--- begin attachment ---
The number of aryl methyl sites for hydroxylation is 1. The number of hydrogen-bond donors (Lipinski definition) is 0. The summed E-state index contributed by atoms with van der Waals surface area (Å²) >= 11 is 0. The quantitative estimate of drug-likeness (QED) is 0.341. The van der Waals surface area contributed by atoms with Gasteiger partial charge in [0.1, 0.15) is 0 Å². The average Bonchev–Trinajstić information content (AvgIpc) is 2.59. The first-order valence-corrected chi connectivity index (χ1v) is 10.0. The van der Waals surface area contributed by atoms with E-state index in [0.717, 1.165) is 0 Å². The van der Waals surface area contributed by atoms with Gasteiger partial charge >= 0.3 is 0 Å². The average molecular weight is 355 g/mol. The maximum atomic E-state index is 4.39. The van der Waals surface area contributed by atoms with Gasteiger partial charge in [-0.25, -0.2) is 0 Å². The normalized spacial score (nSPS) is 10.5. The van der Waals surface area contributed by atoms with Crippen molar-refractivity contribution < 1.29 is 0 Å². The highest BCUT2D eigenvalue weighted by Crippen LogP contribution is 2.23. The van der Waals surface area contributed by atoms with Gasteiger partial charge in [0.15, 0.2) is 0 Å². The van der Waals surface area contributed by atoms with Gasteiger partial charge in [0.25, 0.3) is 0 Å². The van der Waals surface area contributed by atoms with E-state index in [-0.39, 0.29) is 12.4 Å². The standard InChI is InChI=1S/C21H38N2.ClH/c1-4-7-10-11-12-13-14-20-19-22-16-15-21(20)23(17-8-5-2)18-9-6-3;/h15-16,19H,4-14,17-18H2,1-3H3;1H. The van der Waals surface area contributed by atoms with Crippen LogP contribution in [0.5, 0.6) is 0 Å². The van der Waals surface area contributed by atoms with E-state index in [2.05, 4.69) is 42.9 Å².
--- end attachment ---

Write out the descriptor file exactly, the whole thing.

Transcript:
The number of aryl methyl sites for hydroxylation is 1. The number of hydrogen-bond donors (Lipinski definition) is 0. The summed E-state index contributed by atoms with van der Waals surface area (Å²) >= 11 is 0. The quantitative estimate of drug-likeness (QED) is 0.341. The van der Waals surface area contributed by atoms with Gasteiger partial charge in [0.1, 0.15) is 0 Å². The average Bonchev–Trinajstić information content (AvgIpc) is 2.59. The first-order valence-corrected chi connectivity index (χ1v) is 10.0. The van der Waals surface area contributed by atoms with E-state index in [0.717, 1.165) is 0 Å². The van der Waals surface area contributed by atoms with Gasteiger partial charge >= 0.3 is 0 Å². The average molecular weight is 355 g/mol. The maximum atomic E-state index is 4.39. The van der Waals surface area contributed by atoms with Gasteiger partial charge in [-0.25, -0.2) is 0 Å². The normalized spacial score (nSPS) is 10.5. The van der Waals surface area contributed by atoms with Crippen molar-refractivity contribution < 1.29 is 0 Å². The highest BCUT2D eigenvalue weighted by Crippen LogP contribution is 2.23. The van der Waals surface area contributed by atoms with Gasteiger partial charge in [0.15, 0.2) is 0 Å². The van der Waals surface area contributed by atoms with Gasteiger partial charge in [0.25, 0.3) is 0 Å². The van der Waals surface area contributed by atoms with E-state index in [-0.39, 0.29) is 12.4 Å². The standard InChI is InChI=1S/C21H38N2.ClH/c1-4-7-10-11-12-13-14-20-19-22-16-15-21(20)23(17-8-5-2)18-9-6-3;/h15-16,19H,4-14,17-18H2,1-3H3;1H. The van der Waals surface area contributed by atoms with Crippen LogP contribution in [0.5, 0.6) is 0 Å². The van der Waals surface area contributed by atoms with E-state index in [2.05, 4.69) is 42.9 Å².